by: Roman [ ]
After the successful releases of Sd.Kfz. 6/3 Diana and Sd.Kfz. 6/2 with Flak 36 Bronco models brings us the pioneer version of the vehicle. This version could carry up to 18 soldiers and usually towed a trailer with engineer equipment or as I’ve seen on a couple of images online – a boat!
The model kit comes in a cardboard box with an artwork on top. The box itself is so huge that it couldn’t get it in my light box! Inside you will find a colored instruction, plus extra page with corrected painting and marking details, a poster with artwork (anyone using them?), 1 PE fret, decal sheet, a piece of string, 1 clear plastic sprue and a lot of tan plastic sprues. Chassis parts, engine and several others were already included in the previous kits, while the parts for the rear section of the half-track, personal equipment and a tarp are completely new.
The build review
I haven’t built Bronco’s kits for almost two years and when I opened the box I was really impressed with the improvement in detail level, molding standard and overall quality of the kit. The most difficult aspect of the assembly is handling of small and tiny parts that can be broken or damaged during removal from the sprues.
Chassis and suspension
BN9 chassis comes as one part which has excellent detail on all sides. There are location points for the torsion bar covers, road wheel axles, engine, gear box, radiator and front fenders. After the torsion bar covers are glued the winch motor with a cable drum and complex tow cable guide are assembled. Bronco offers to use the included string for a cable, but I think that it is too thick and should be replaced with thinner material (or maybe I don’t know how to handle the included twine?).
Next are the 2 fuel tanks that have PE parts for better detail, gear box and an engine. The compressed air tanks are not mentioned in the manual but the parts are present on sprue A and you can glue them to torsion bar covers as per review images.
Included engine NL 38 TUKRM is very well detailed but, unfortunately, is incorrect for the pioneer version based on late chassis and should be replaced with after-market HL54 TUKRM if any would be produced later (none is available at the time of the review).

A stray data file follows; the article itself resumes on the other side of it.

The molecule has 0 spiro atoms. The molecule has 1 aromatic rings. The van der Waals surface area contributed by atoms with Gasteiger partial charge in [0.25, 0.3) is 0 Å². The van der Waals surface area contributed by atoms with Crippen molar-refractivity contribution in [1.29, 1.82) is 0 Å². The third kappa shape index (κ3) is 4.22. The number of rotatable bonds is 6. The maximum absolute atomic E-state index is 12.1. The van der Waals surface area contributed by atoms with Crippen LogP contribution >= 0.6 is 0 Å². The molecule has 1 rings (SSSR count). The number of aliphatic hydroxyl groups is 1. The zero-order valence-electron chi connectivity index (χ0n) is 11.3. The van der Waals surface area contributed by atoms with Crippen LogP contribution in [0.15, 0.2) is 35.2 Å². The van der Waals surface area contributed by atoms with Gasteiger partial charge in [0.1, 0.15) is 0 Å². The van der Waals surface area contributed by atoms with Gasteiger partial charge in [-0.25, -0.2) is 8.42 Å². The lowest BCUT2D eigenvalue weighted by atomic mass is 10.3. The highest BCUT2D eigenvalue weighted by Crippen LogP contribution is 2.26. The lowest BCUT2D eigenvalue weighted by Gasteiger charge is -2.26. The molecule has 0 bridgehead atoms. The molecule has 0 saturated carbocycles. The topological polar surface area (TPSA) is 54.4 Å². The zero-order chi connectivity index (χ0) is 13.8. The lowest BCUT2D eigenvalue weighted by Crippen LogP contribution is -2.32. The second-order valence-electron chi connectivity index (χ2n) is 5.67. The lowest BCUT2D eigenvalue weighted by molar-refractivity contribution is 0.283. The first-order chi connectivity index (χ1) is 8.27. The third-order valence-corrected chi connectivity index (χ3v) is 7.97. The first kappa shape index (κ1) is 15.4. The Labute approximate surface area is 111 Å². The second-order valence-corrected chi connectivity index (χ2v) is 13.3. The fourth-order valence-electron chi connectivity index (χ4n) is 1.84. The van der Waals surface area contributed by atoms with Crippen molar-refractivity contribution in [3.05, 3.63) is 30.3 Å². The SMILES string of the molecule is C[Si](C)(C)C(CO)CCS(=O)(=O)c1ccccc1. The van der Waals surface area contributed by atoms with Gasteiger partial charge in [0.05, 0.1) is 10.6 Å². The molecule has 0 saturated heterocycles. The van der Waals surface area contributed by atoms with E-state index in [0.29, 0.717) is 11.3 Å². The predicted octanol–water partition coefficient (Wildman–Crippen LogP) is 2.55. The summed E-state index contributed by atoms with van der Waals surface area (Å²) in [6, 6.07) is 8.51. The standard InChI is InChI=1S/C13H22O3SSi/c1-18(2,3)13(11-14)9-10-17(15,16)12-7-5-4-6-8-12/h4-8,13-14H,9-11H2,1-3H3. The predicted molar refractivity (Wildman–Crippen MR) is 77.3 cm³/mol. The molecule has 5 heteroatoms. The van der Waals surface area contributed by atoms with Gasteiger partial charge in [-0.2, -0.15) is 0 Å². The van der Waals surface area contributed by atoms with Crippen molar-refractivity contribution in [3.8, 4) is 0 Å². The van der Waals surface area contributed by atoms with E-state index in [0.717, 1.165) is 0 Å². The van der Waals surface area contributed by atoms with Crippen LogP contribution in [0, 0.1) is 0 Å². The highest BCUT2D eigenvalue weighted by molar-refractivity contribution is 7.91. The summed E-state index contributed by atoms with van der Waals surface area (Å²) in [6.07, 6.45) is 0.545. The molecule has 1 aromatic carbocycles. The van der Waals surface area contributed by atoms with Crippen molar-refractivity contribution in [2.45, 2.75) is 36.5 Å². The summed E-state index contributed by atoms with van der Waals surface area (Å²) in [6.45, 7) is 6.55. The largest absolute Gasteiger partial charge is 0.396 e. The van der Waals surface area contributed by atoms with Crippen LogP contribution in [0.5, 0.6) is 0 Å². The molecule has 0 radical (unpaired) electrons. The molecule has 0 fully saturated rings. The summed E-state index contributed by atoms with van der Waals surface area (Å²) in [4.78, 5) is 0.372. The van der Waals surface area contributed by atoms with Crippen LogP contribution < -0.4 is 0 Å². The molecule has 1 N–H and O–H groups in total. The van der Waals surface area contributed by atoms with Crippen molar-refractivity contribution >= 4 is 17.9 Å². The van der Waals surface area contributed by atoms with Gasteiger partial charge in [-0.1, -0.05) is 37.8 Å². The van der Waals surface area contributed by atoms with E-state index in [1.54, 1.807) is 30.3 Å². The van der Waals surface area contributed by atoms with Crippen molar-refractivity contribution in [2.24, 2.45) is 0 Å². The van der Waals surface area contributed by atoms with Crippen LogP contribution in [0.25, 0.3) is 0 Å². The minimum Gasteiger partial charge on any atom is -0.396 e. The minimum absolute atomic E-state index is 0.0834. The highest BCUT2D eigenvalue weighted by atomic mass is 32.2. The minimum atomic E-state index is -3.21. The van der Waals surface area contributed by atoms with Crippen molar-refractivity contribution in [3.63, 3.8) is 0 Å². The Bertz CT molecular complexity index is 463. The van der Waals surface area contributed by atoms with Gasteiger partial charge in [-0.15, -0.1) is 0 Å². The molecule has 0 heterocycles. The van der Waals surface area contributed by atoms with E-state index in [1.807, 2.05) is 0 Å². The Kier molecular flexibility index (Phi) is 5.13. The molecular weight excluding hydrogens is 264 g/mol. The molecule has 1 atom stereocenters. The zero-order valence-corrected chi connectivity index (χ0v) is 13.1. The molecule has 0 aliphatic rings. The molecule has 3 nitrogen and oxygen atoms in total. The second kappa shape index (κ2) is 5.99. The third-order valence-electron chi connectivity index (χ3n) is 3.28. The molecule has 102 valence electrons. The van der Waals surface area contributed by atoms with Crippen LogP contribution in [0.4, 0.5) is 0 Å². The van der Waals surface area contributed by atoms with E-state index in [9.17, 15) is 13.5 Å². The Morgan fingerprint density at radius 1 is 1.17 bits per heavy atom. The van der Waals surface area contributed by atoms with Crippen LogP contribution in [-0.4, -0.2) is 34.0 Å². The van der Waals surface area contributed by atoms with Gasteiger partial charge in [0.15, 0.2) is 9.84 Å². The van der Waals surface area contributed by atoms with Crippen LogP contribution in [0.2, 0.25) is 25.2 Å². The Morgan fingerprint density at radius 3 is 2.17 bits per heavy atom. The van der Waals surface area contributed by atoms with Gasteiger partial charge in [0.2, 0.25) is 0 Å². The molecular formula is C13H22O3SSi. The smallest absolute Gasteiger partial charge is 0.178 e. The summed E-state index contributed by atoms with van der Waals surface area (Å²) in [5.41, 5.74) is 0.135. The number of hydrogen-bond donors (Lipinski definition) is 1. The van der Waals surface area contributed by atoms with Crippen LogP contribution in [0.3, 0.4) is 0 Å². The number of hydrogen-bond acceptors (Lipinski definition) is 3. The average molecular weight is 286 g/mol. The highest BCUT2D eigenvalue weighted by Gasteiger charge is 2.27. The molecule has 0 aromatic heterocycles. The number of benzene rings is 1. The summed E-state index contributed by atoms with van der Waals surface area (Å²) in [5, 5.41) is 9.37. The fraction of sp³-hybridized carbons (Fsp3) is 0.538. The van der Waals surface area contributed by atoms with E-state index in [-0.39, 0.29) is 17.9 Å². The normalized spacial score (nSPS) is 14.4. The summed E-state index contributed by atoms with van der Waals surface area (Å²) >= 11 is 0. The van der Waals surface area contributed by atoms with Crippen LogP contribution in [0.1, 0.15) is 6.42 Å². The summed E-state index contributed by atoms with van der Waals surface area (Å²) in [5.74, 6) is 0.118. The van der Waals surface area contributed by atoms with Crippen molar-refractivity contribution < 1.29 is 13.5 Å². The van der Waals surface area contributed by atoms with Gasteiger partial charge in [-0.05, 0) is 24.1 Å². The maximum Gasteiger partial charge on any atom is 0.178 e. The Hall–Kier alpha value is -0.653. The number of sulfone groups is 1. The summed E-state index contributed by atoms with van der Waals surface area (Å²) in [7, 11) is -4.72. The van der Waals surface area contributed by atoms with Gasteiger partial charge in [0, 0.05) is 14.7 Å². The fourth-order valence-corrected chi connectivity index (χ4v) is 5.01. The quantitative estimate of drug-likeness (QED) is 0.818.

Front axle suspension is nicely detailed and not movable after the assembly. For the front wheels there two types of tires included – early and late. Early type is molded with the disk and for the late one you have the tire pattern separately from the disk and tire’s central part. The axles of road wheels have great detail and a location tab that would be unseen when glued to the vehicle. If you would like to modify the height of the suspension corresponding to different vehicle load – simply remove this tab and adjust the axles to desired position. The idler tension mechanism is made of several parts, including PE and looks exactly as on the reference images.
The road wheels themselves feature correct detail and are supposed to be movable according to the instruction but I find it really difficult to do. There is a pin cap (part A3) that must be glued to the axle when the inner part of road wheel is located on it and the axle is a bit too short to get completely into this cap. At the end I glued the wheels to the axles for better stability.
The drive sprockets and final drive housing have correct size and form for BN9 chassis. Again there is a small pin cap that allows having sprockets rotatable and this one goes without trouble. Small rollers on the drive sprockets are the best I’ve seen in plastic on German half-tracks so far!
The tracks come as individual links and will be workable after assembly providing natural sag. There are 45 links per side and I left the last track pad unglued to ease the painting. Otherwise you need to have the final drive housing unglued to the chassis. The pin marks are located underneath the track pads so almost no clean-up is required here, just remove the track pads accurately from the sprues.
The engine compartment and the cab
The fenders come as one part and have realistic thickness. The holes for the width indicator poles as well as for the flag (if you wish to add it) must be drilled before assembly. Apart from that, included are the etched brackets for the indicator poles, Notek light with PE mounting bracket, front lights (can have a clear lens or a cover), tow shackle and a front license plate. The plate has nice bolt detail but appears too thick to me and I would prefer replacing it with a PE one.
After building those small parts the radiator housing is attached to the fenders. The louvers are molded open (isn’t that great?!) and the manufacturers logo is present (Bussing-NAG). Finally, there are two engine compartment side panels also with nicely molded open louvers, 2 separate handles and brackets that fix them to the crew steps.